Customers will find some feature differences, but overall, 64-bit Windows includes a majority of the features that are included in 32-bit Windows.

ISV Commitment

Microsoft, Intel and OEM partners have engaged with key ISVs supporting target user scenarios. Through Microsoft's Technical Beta Program, pilot systems from Intel and the use of several remote 64-bit development labs, hundreds of ISVs have development well underway. Microsoft's vision is to make a broad portfolio of applications available, including leading Microsoft applications, on 64-bit Windows.

System Requirements

Windows XP 64-bit Edition requires a 64-bit motherboard and chip set, available through Intel and several OEMs.




733 MHz Intel Itanium

800 MHz Intel Itanium






3-D Graphics


A Microsoft-supported prerelease version of Windows XP 64-bit Edition is available with new systems from several OEMs. The operating system will be supported for 30 days after Windows XP is released, at which time it must be upgraded to the RTM version to continue support. An RTM version of the operating system may be obtained via the customers OEM when available. Localized versions are available in English, French, German and Japanese.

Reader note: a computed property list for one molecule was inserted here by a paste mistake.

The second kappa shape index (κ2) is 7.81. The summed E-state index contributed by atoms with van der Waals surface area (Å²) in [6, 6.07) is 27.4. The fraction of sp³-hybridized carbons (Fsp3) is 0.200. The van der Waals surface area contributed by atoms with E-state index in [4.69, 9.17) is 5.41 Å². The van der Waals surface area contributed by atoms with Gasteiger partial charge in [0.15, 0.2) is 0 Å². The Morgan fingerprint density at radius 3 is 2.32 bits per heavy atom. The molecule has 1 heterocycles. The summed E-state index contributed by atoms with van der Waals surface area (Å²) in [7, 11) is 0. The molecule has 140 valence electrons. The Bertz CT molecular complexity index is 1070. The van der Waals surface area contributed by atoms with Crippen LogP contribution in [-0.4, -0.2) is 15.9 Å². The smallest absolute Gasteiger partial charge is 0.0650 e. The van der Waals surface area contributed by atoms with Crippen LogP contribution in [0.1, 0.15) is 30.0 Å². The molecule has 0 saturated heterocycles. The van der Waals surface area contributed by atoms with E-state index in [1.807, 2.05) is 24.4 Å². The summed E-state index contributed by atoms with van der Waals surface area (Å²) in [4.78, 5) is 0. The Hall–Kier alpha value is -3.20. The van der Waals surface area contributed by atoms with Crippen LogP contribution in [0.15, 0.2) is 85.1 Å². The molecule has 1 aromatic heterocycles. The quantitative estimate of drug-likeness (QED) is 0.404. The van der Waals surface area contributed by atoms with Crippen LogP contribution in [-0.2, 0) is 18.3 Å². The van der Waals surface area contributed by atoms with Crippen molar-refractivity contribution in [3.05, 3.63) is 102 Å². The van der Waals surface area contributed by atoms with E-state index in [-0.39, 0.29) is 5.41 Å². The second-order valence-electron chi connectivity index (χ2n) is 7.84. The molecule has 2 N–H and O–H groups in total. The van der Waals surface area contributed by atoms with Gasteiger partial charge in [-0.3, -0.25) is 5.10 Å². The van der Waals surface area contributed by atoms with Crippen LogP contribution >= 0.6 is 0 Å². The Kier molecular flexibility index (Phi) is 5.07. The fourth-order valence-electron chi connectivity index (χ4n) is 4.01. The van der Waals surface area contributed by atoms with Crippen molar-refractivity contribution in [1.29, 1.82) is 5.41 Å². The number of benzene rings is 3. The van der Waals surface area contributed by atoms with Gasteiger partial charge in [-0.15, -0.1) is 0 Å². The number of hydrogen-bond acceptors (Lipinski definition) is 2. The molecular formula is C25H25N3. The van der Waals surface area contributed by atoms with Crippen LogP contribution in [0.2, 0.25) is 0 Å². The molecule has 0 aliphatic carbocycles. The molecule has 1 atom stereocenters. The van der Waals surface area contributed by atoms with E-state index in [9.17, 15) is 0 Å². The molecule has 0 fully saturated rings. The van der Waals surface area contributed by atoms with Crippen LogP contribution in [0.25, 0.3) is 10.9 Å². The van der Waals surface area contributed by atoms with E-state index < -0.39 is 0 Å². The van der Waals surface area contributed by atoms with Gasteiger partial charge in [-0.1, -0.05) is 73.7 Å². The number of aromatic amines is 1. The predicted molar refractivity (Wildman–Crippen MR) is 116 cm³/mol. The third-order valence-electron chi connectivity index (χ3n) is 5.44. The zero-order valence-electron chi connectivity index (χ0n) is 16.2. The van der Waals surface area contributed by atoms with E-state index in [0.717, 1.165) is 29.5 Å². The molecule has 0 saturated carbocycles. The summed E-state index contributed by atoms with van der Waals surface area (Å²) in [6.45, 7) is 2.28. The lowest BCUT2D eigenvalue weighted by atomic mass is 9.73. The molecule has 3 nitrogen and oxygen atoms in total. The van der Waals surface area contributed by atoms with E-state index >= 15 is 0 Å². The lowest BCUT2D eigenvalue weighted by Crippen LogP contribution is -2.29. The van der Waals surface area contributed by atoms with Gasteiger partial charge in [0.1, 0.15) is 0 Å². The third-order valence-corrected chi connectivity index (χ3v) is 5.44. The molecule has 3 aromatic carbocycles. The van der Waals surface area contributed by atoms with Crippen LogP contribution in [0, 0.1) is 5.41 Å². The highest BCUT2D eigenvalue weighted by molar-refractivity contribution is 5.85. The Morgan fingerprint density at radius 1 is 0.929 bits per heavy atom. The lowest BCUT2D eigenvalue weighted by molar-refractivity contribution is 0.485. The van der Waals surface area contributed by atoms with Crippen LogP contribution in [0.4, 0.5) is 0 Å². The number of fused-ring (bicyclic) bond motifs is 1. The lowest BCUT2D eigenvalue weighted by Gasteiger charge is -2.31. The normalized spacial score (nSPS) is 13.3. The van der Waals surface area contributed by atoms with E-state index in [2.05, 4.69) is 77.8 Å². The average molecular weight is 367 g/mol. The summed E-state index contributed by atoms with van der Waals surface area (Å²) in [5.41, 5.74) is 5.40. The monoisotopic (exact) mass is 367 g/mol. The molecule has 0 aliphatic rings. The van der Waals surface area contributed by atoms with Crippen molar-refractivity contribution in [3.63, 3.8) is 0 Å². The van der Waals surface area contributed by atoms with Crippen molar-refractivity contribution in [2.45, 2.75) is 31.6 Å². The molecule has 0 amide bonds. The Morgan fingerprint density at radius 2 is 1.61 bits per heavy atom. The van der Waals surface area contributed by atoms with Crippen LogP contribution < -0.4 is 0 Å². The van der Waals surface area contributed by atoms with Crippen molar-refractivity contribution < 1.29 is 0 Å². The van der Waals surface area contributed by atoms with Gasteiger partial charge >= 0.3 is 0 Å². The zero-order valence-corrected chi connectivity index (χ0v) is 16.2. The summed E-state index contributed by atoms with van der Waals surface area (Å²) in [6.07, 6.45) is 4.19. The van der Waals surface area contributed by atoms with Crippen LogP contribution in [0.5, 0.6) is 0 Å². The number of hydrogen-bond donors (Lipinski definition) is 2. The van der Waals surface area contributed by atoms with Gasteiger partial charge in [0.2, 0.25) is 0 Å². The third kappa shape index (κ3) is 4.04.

The Future of 64-bit Computing

Windows XP 64-bit Edition is the first step in 64-bit workstation computing from Microsoft. As data sets and memory requirements continue to grow, there will be an increasing demand for the capabilities of 64-bit Windows on Intel Itanium.

The Microsoft Windows XP 32-bit and 64-bit operating systems are developed in tandem, providing customers with a full range of computing environments from which to choose.